The United States Nuclear Regulatory Commission will seek public comments on what environmental matters it should consider during its review of the early site permit application for the Clinch River Nuclear Site in west Oak Ridge.
The NRC will seek the comments during two meetings in Oak Ridge on Monday that are part of the process used to develop an environmental impact statement.
The first meeting is from 1-4 p.m. Monday, May 15, in the Pollard Technology Conference Center Auditorium at 210 Badger Avenue in Oak Ridge. The second meeting is from 6-9 p.m. that same day.
The Tennessee Valley Authority submitted an application last May for the early site permit for small modular nuclear reactors, or SMRs, at the Clinch River Site in west Oak Ridge. The early site permit application is for two or more SMRs. The NRC accepted the application for “docketing and detailed technical review” in December.
A specific reactor design has not been selected. TVA has identified parameters for a surrogate nuclear plant, and the NRC will use them to evaluate the site’s suitability for building and operating a new nuclear plant.
“If NRC determines that the site is suitable for the building and operation of a new nuclear plant, prior to building and operation of a plant at the site, NRC would need to review and approve an additional application from TVA (either a combined license (COL) or a construction permit (CP)) that includes a specific reactor design,” the NRC said in an earlier post on its website.
The project’s timeline, which includes a detailed technical review, is now in the hands of the NRC, and it will likely take several years, TVA spokesperson Scott Brooks said in March.
Officials have previously said it could be a decade or so before the SMRs start operating— and that’s assuming all goes according to plan.
TVA is evaluating the possibility of building the small modular reactors, or SMRs, at the 1,200-acre Clinch River Site. That site is in west Oak Ridge just north of the Clinch River and Interstate 40, south of Heritage Center (the former K-25 site), and between Highway 95 and Highway 58 in a bend of the Clinch River.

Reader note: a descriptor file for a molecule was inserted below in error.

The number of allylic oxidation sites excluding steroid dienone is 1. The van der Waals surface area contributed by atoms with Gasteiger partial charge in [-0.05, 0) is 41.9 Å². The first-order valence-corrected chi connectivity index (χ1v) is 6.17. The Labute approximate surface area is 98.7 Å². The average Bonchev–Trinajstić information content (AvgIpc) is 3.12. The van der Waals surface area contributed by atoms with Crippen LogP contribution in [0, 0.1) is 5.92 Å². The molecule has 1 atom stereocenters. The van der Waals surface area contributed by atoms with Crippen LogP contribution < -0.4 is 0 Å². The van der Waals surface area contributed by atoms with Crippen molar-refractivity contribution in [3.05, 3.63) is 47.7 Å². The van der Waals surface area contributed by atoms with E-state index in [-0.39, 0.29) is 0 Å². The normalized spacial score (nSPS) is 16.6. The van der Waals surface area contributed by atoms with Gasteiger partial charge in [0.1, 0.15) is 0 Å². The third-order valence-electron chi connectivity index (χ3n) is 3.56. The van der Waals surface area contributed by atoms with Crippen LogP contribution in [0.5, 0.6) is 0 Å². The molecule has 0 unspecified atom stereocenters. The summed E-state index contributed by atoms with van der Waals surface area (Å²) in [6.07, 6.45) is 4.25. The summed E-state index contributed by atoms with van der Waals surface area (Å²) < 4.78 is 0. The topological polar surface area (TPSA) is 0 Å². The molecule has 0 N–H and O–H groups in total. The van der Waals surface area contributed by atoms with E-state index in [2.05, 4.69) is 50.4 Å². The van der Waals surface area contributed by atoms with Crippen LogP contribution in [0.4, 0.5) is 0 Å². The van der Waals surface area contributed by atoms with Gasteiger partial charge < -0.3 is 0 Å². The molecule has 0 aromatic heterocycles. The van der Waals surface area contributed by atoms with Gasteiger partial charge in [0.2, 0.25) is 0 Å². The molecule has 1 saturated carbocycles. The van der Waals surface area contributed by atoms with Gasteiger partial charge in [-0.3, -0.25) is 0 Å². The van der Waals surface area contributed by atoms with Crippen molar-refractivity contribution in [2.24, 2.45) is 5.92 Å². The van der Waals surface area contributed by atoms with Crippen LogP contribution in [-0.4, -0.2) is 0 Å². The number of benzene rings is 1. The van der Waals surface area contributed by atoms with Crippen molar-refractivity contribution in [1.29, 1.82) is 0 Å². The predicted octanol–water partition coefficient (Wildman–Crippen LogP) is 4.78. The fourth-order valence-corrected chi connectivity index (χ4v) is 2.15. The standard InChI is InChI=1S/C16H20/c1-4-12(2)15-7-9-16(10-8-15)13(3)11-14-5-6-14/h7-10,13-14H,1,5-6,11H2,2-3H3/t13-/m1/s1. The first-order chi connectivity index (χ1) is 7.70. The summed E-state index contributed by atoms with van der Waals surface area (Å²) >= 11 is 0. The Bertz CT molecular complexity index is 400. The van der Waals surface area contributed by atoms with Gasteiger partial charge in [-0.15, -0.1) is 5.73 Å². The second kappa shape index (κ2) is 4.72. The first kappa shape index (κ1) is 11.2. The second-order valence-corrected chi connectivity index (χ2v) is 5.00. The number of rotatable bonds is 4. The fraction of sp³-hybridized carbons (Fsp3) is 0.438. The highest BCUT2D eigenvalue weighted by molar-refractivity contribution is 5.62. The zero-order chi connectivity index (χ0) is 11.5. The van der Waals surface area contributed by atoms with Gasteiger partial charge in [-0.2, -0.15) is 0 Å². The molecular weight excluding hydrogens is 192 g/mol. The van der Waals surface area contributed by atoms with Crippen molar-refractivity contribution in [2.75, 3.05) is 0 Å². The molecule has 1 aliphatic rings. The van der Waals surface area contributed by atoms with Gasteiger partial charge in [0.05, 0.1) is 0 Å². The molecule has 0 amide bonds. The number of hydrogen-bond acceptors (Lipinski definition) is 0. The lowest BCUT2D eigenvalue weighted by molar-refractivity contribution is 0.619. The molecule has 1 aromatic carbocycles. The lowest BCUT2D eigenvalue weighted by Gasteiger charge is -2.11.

The NRC will use the application to review site safety, environmental, and emergency preparedness requirements for potential construction of the next-generation nuclear technology.
Officials had previously said the review of TVA’s application for an early site permit could take about three years, and maybe longer if any groups raise legal challenges. There were expected to be at least two more public meetings once TVA meets the basic requirements to have its early site permit application reviewed. Officials had said the NRC will come back to ask for community input on environmental issues.
Small modular reactors, or SMRs, would be smaller than traditional nuclear power plants, and they would produce less power. All of TVA’s traditional nuclear power plants generate at least 1,100 megawatts, compared to the 80-200 megawatts of a proposed SMR. Still, SMRs could provide enough electricity to power several cities the size of Oak Ridge. One hundred megawatts is enough to power about 60,000 homes. (Oak Ridge has about 12,000 homes.)
Unlike a traditional nuclear power plant, SMRs could be produced in a factory and transferred to a site by trucks or railroads. They wouldn’t have the hyperbolic cooling tower associated with traditional nuclear power plants. But they would still use low-enriched uranium.
The proposal to build small modular nuclear reactors, possibly including in Oak Ridge, has been in the works for a number of years. The Clinch River units could be, depending upon the timing, the first commercial reactors of their type in the United States.
Here are the NRC participants in the next week’s meeting:
- Patricia Vokoun, Office of New Reactors
- Mallecia Sutton, Office of New Reactors
- Zarva Taru, Office of New Reactors
- Andrew Kugler, Office of New Reactors
- Andy Campbell, Office of New Reactors
- Kenneth Erwin, Office of New Reactors
- Kenneth Thomas, Office of Nuclear Security and Incident Response
- Dan Barss, Office of Nuclear Security and Incident Response
- Scott Burnell, Office of Public Affairs
Mark McIntosh of the U.S. Army Corp of Engineers will also participate.
You can learn more on the NRC website.
For more information, contact Patricia Vokoun at (800) 368-5642.
See our previous story from March here.
More information will be added as it becomes available.
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